What to Know About Drive-By Downloads

January 13, 2021 by Loren Lachapelle

What to Know About Drive-By Downloads

As we’ve learned before, there are many ways hackers can get to your valuable data. From under-the-radar location tracking, to sophisticated in-person and online social engineering and phishing attempts, to full-blown ransomware attacks, and more. Cybercriminals are always on the move to carry out bigger, better, and more impactful attacks to get what they want.

Unfortunately, more times than not, employees and executives who aren’t aware of the risks they face when online don’t fully understand why being vigilant matters. Many folks don’t see harm in reusing the same password on multiple accounts. Or worse, some don’t even pay attention if an account gets compromised … especially if they don’t use it often. That’s why it’s important to stay educated and be cyber aware.

Today, let’s dive in to drive-by downloads.

What are drive-by downloads?

A clever way hackers can obtain your data is through drive-by downloads. This occurs when a user visits a malicious website or clicks a malicious URL, and malware is installed on to their machine. For example, many websites require Flash Player to run. However, if you happen to unknowingly be on a malicious website and it asks you to download something (like Flash Player), you may think it’s necessary and just download it. Instead, it will download malware – and not Flash Player on to your machine. In this case, though, technically you authorized the download.

The other type of drive-by download is when it’s completely unauthorized, without any notifications. In the case of the Flash Player example, you wouldn’t even get the pop-up notification asking for permission to download the program – it would just attempt to download to your device on its own.

Drive-by downloads work in five stages: entry point, distribution, exploit, infection, and execution. Let’s take a look at what happens at each stage.

How can you prevent a drive-by download from happening to you?

Drive-by downloads can occur when browsing the web, so it’s important to be cautious of what websites you’re visiting. The best solution to prevent a drive-by download is to stay away from suspicious or unfamiliar sites. That is easier said than done, though, because hackers continue to become more sophisticated with their tactics.

With a good eye, it’s often simple to distinguish the good from the bad. Before clicking on a link, always hover over it to see the real URL. Often, hackers will make the text seem legitimate, but the URL itself will reveal inconsistencies that are clues that the site is dangerous.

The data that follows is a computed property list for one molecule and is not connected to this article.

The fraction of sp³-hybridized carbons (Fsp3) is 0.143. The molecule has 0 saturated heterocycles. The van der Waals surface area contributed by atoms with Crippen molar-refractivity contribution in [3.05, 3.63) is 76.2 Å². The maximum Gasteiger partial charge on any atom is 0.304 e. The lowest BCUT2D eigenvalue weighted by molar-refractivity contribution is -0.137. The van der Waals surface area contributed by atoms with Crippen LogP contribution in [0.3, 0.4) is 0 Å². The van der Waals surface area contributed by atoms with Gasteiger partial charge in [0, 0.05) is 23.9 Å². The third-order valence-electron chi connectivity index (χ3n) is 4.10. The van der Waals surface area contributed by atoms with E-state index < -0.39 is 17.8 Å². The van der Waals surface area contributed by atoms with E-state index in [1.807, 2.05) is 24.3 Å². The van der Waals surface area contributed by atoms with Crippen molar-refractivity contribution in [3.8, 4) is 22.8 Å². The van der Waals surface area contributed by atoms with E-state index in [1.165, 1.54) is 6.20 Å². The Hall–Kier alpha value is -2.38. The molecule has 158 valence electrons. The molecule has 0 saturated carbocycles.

Another helpful trick is to follow the forward slash two dots back trick. To find out the real URL, look for the first forward slash, and then follow it two dots back. Whatever is in the area between the forward slash and the two dots is the site you’re actually going to.

Those sneaky hackers!

Those sneaky hackers!

As you’ve learned today, hackers are clever and can fool even the most cautious people. It’s important to stay alert when browsing the web. If something is unfamiliar or it gives you a bad gut feeling, stay away from it! Being cautious will help immensely when protecting yourself from cybercriminals.

  1. Entry Point – This is how you get to the compromised site in the first place. Either by clicking on a URL in an email or an online ad, you navigate to the malicious site. In order to improve their odds, hackers often compromise legitimate sites – like a local news site or a WordPress blog – and tempt you to click on a malicious link they have inserted into that site.
  2. Distribution – Distribution is when you are redirected from the original site to another that is typically owned by the hacker and hosts an exploit kit.
  3. Exploit – Next, the exploit kit will look for any known vulnerabilities in your operating system or applications. For example, if your operating system hasn’t been updated with the latest security patches, that could be the weak point that a hacker takes advantage of.
  4. Infection – Once a vulnerability is identified, it is used to download and install malware.
  5. Execution – When your device is infected, they will try to execute their plan accordingly – whether that’s getting access to the rest of the network, delivering ransomware, or stealing credentials.

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